Years ago, Emile Coué, a French physician, caused quite a stir when he claimed that he had succeeded in treating some of his patients by using the power of affirmations. Coué said that when patients were told about the effectiveness of a specific medicine, they healed faster than when they received no information. This would later become known as the placebo effect.
The placebo effect suggests that our expectations can affect our bodies’ chemistry in a way that causes “fake medicine” to have an effect similar to “real medicine”, even though this fake medicine contains no active substance. In other words, it claims that one can use the subconscious mind to heal.
Coué claimed that: “Auto-suggestion is nothing more than a method of obtaining this control [of the subconscious mind], by hypnotizing the mind, so that it will act in the way we wish. This, I have found, can be accomplished by repeating over and over again what we wish to convince our subconscious mind is true”.
How positive self-talk can help change your child’s behavior
Years after Coué’s studies on the healing power of affirmations, the positive affirmations theory emerged and began to be used in different areas of life. His well-known mantra “Every day, in every way, I’m getting better and better” set the stage for what would develop into the theory of autosuggestion. This theory suggests that positive affirmations can lead to positive outcomes, and negative ones to negative outcomes.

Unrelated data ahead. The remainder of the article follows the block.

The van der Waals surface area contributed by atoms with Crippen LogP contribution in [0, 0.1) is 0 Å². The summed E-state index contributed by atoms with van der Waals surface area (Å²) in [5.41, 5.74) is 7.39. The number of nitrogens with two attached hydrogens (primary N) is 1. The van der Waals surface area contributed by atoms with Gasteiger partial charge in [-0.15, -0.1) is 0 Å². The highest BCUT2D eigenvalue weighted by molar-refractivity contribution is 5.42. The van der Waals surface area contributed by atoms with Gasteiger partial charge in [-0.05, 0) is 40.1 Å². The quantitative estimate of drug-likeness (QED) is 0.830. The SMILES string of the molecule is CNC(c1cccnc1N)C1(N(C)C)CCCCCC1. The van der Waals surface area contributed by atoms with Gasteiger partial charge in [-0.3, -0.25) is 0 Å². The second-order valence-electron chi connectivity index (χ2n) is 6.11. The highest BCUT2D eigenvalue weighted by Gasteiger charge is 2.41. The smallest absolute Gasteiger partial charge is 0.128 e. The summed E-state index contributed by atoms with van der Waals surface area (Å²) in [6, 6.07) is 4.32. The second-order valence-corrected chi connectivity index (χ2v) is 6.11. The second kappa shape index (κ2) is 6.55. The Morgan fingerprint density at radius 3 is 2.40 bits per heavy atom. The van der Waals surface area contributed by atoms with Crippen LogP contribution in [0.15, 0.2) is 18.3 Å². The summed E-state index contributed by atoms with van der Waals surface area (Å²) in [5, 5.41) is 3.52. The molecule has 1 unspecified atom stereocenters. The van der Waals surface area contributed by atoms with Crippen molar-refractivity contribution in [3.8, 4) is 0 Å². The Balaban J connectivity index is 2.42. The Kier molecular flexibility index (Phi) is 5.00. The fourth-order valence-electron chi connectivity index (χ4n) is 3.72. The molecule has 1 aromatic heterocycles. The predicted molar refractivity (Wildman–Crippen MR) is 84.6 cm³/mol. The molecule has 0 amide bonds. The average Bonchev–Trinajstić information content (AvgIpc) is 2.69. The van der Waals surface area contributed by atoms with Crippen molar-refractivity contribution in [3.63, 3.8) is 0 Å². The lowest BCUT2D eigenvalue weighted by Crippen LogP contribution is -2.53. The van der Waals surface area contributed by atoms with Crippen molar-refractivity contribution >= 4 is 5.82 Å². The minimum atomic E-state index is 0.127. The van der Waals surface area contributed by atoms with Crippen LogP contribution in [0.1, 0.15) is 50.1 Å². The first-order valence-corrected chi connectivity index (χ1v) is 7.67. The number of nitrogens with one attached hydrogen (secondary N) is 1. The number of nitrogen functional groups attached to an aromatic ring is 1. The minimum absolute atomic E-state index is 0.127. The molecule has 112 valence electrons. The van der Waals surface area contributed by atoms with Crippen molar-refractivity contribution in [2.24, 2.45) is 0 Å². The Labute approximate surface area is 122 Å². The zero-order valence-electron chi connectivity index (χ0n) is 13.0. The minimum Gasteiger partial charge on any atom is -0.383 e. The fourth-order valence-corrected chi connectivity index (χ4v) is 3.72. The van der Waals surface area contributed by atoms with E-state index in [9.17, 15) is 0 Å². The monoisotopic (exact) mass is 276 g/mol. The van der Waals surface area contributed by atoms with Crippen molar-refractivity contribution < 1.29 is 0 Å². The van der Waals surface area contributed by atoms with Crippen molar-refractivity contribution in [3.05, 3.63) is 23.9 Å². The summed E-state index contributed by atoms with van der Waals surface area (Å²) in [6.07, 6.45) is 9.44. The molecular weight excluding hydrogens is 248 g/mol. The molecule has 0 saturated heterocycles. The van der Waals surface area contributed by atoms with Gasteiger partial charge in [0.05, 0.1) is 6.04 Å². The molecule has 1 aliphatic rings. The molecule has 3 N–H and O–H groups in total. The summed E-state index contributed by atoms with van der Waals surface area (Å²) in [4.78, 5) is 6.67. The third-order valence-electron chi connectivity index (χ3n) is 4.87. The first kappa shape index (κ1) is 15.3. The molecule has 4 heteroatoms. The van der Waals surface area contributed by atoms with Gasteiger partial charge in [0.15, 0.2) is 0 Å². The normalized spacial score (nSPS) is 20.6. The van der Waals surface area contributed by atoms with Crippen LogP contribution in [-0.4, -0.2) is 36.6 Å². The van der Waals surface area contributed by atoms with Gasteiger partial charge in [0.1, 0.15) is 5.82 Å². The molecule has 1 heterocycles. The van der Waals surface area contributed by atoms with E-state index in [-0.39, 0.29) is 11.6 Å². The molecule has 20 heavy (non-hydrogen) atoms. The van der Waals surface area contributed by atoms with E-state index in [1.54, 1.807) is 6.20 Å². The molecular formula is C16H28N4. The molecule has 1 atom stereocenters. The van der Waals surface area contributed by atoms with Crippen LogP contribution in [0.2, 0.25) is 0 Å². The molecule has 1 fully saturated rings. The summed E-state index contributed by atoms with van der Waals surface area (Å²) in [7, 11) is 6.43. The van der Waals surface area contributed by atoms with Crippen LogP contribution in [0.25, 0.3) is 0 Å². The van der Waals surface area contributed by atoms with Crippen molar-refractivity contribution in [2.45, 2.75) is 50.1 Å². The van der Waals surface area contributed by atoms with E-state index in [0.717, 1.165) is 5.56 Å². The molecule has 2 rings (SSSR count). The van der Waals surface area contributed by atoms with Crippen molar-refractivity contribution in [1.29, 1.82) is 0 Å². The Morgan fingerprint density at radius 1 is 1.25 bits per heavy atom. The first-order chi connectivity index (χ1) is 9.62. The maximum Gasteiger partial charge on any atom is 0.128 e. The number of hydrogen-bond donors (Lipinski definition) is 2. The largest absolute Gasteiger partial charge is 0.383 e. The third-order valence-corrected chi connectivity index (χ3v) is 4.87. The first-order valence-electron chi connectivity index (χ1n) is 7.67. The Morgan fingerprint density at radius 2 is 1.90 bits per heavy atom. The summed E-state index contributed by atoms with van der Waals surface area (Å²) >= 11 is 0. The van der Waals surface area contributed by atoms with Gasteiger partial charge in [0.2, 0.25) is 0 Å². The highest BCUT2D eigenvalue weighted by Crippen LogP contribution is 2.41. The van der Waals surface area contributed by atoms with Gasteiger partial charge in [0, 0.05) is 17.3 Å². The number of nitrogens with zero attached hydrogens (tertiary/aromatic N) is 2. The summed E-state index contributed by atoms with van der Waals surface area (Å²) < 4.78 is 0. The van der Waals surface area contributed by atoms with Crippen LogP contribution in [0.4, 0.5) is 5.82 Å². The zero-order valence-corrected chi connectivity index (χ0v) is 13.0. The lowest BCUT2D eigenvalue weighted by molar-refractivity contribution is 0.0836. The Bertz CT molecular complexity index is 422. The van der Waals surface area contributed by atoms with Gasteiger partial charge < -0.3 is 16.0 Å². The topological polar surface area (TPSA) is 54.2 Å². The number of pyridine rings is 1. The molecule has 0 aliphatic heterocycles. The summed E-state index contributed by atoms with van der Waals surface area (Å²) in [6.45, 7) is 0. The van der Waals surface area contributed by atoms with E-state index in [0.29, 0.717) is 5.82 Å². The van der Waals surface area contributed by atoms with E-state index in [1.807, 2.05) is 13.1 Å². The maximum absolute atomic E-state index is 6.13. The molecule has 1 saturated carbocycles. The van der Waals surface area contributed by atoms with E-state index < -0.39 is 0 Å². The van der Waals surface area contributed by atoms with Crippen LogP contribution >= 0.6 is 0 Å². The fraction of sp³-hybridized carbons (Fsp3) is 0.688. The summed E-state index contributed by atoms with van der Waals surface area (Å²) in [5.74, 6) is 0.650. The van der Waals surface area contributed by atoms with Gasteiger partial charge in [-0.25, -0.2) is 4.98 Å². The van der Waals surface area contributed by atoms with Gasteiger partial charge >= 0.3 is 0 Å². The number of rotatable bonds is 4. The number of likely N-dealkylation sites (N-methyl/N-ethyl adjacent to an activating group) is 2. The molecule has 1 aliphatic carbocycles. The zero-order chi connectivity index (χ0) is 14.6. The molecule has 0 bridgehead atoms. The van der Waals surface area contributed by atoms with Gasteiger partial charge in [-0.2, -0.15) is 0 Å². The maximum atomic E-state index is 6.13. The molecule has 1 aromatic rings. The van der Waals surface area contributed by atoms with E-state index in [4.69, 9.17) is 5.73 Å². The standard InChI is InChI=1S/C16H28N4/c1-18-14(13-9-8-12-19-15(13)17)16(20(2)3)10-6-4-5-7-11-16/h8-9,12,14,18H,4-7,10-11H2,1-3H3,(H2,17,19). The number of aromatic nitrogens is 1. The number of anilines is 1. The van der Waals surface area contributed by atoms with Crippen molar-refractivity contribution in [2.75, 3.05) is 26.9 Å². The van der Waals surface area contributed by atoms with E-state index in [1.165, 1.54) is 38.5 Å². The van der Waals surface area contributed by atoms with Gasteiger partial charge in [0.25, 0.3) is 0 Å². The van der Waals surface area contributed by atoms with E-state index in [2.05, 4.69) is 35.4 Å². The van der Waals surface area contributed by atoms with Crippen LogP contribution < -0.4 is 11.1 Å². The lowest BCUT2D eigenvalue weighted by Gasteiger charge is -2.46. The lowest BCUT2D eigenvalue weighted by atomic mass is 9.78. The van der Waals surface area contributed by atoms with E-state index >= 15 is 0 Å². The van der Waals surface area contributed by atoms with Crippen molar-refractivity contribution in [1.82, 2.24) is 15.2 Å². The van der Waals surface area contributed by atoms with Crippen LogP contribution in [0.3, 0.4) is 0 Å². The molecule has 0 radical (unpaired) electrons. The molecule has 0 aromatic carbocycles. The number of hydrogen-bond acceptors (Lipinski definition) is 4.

Positive affirmations have also been used to change children’s behavior. It was long believed that asking kids to repeat words such as “I am brave”, I am confident” or “I am smart” would make them attain those qualities. But we now know that positive affirmations do not work quite that way. Your child will not become “brave” simply by repeating “I am brave, I am brave, I am brave”, over and over again. Here’s the thing: if your child’s deeply held beliefs are not in line with the declared affirmations, those affirmations will fail.
The use of positive affirmations with children has come up against much criticism. Critics claim that using these affirmations can cause even greater harm among those for whom they are intended. They claim that repeating mantras one does not believe in can make problems worse, not better.
One of the greatest challenges facing Coué’s theory of autosuggestion is the absence of scientific proof. Skepticism has been rife, and critics have continued to say that uttering positive self-statements “may benefit certain people, but backfire for the very people who “need” them the most”. But what if Coué had been right? What if positive words really lead to positive results? Studies conducted years after Coué’s affirmations seem to support his views.
How to use positive self-talk to change your child’s behavior and performance
The impact of positive self-talk and the use of positive affirmations to modify children’s behavior has been the subject of much debate:
- Can using positive affirmations really improve your child’s behavior?
- Can these affirmations increase her sense of self-worth, her confidence and her self-esteem?
- Can positive self-talk improve your child’s performance?